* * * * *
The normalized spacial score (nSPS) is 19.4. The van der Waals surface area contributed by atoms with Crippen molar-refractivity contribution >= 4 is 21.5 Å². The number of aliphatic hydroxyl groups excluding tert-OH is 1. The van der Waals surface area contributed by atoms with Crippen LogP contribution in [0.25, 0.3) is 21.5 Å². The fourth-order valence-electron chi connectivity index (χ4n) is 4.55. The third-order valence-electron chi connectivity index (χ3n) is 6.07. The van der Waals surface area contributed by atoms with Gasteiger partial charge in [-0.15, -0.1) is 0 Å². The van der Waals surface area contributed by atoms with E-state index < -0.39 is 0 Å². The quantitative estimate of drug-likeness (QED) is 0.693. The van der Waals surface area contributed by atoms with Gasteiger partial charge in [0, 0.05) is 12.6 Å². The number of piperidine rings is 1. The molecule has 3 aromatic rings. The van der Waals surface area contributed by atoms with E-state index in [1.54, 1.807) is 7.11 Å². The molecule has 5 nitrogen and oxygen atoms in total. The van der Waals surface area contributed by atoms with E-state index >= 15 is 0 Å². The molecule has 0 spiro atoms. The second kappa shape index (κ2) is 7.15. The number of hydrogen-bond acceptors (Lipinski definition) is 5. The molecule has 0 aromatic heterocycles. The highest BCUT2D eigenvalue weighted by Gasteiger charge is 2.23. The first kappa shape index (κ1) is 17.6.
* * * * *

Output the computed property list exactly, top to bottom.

The normalized spacial score (nSPS) is 19.4. The van der Waals surface area contributed by atoms with Crippen molar-refractivity contribution >= 4 is 21.5 Å². The number of aliphatic hydroxyl groups excluding tert-OH is 1. The van der Waals surface area contributed by atoms with Crippen LogP contribution in [0.25, 0.3) is 21.5 Å². The fourth-order valence-electron chi connectivity index (χ4n) is 4.55. The third-order valence-electron chi connectivity index (χ3n) is 6.07. The van der Waals surface area contributed by atoms with Gasteiger partial charge in [-0.15, -0.1) is 0 Å². The van der Waals surface area contributed by atoms with E-state index < -0.39 is 0 Å². The quantitative estimate of drug-likeness (QED) is 0.693. The van der Waals surface area contributed by atoms with Gasteiger partial charge in [0, 0.05) is 12.6 Å². The number of piperidine rings is 1. The molecule has 3 aromatic rings. The van der Waals surface area contributed by atoms with E-state index in [1.54, 1.807) is 7.11 Å². The molecule has 5 nitrogen and oxygen atoms in total. The van der Waals surface area contributed by atoms with E-state index >= 15 is 0 Å². The molecule has 0 spiro atoms. The second kappa shape index (κ2) is 7.15. The number of hydrogen-bond acceptors (Lipinski definition) is 5. The molecule has 0 aromatic heterocycles. The highest BCUT2D eigenvalue weighted by Gasteiger charge is 2.23. The first kappa shape index (κ1) is 17.6.